Every fall, one of my friends hosts a road rally. Sixty or so LGBT+ car enthusiasts gather somewhere in Pennsylvania, have a little car show in a parking lot or field, then spend several hours exploring the state’s finest back roads before ending at another fabulous destination. What you drive isn’t nearly as important as the fellowship, but having a car that makes good noises is always fun. Coming from Washington, D.C., there’s bonus points if the car is a comfy highway cruiser. And me being me, I want it to take a corner reasonably well even though the day is about the journey as a whole. The 2021 Audi RS7 Sportback was one hell of a way to nail the looks, sounds, highway manners, and corner carving all in one package.
With the RS7 Sportback covered in a tremendous shade of Tango Red paint, I donned my best buffalo plaid, picked up two friends elsewhere in the District, and hit Interstate 83 for the Pumpkin Spice Rally: Trenta edition.
What Is It?
This is a 2021 Audi RS7 Sportback, a swoopier and (much) hotter version of Audi’s A6 sedan. The typical three-box look is eschewed for a huge liftback at the rear. Powered by lesser drivetrains, it’s called the Audi A7 Sportback. Not here, though, as Audi stuffs their twin-turbocharged 4.0 liter V8 in the engine bay. The V8 is good for an eye-watering 591 horsepower and 590 lb-ft of torque, which make their way through a ZF eight-speed torque-converter automatic and standard Quattro all-wheel drive.
The RS7 Sportback is a big car, physically, and its curb weight reflects the size, coming in at 4,938 pounds. With about 445 pounds on the lighter Mercedes-AMG E63 S, you’d think the RS7 Sportback might feel a touch “slow.” Wrong. Do the math and you’re looking at a power to weight ratio of just 8.36 pounds per horsepower and a shove-you-back zero to sixty run of 3.5 seconds.
Ride quality (and height) is handled by a four-corner air suspension. Cornering is assisted in two ways – a torque-vectoring “Sport” rear differential and four-wheel steering.
Audi added a few packages to my RS7 Sportback test car. Its Black Optics package replaced some exterior brushed aluminum trim with black pieces and gave me 22-inch (really) wheels with summer tires. The Executive package added a heads-up display, extended leather trim, heated rear seats, and soft-close doors. Another $500 was spent to paint the brake calipers red, $1,000 added the “sport exhaust” and $2,250 more for a should-be-standard-at-this-price driver assistance package.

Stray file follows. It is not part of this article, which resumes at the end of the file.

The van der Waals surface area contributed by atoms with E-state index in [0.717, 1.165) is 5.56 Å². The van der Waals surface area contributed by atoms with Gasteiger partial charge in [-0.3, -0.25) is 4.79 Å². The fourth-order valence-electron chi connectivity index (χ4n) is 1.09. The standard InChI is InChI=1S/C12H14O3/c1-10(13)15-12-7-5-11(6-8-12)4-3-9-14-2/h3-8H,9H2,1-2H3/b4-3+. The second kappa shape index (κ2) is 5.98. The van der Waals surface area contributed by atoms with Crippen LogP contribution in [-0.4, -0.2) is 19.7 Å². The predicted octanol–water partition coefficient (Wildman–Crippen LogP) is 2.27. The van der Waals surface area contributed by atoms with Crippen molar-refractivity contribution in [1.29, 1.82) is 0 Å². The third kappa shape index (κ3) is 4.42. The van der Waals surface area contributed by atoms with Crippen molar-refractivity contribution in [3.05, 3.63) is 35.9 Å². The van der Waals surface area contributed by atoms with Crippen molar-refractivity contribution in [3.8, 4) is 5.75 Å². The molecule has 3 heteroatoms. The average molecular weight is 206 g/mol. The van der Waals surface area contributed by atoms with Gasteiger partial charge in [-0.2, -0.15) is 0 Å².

Total MSRP of my 2021 Audi RS7 Sportback came in at $125,140.
It was a multi-hour journey from D.C. to the rally’s starting point in Intercourse, Pennsylvania, and naturally, we chose to leave town at 4:00 on a Friday afternoon. I worried about space for three tall guys and all of our bags, but opening the hatch revealed a truly huge cargo hold. If you want more space and similar speed, the same-chassis RS6 Avant (wagon) is there for you.
Leaving town, heavy traffic was a perfect place to let the adaptive cruise control do its thing. With the transmission in Drive slushing through shifts, we slogged through an hour or so of crossovers at dusk with automatic headlights turned off. The Audi won handily here against the similar-enough Mercedes-AMG E63 S, with its torque-converter far better-behaved at low speed than the Mercedes DCT.
Streaming master-quality music through Tidal allowed some sampling of the Bang & Olufsen sound system, too. Verdict? It’s okay, but too mids-heavy, and the three of us agreed that the $4,900 “3D Advanced” sound system would likely be a worthy upgrade.
Everyone was very comfortable, even our backseat passenger, who only complained about headroom “because I have big hair.” Heated-everything was welcomed and us Talls in the front seats appreciated the extendable thigh supports. Ride quality in Comfort mode was pillowy but not excessively so, soaking up highway imperfections with ease.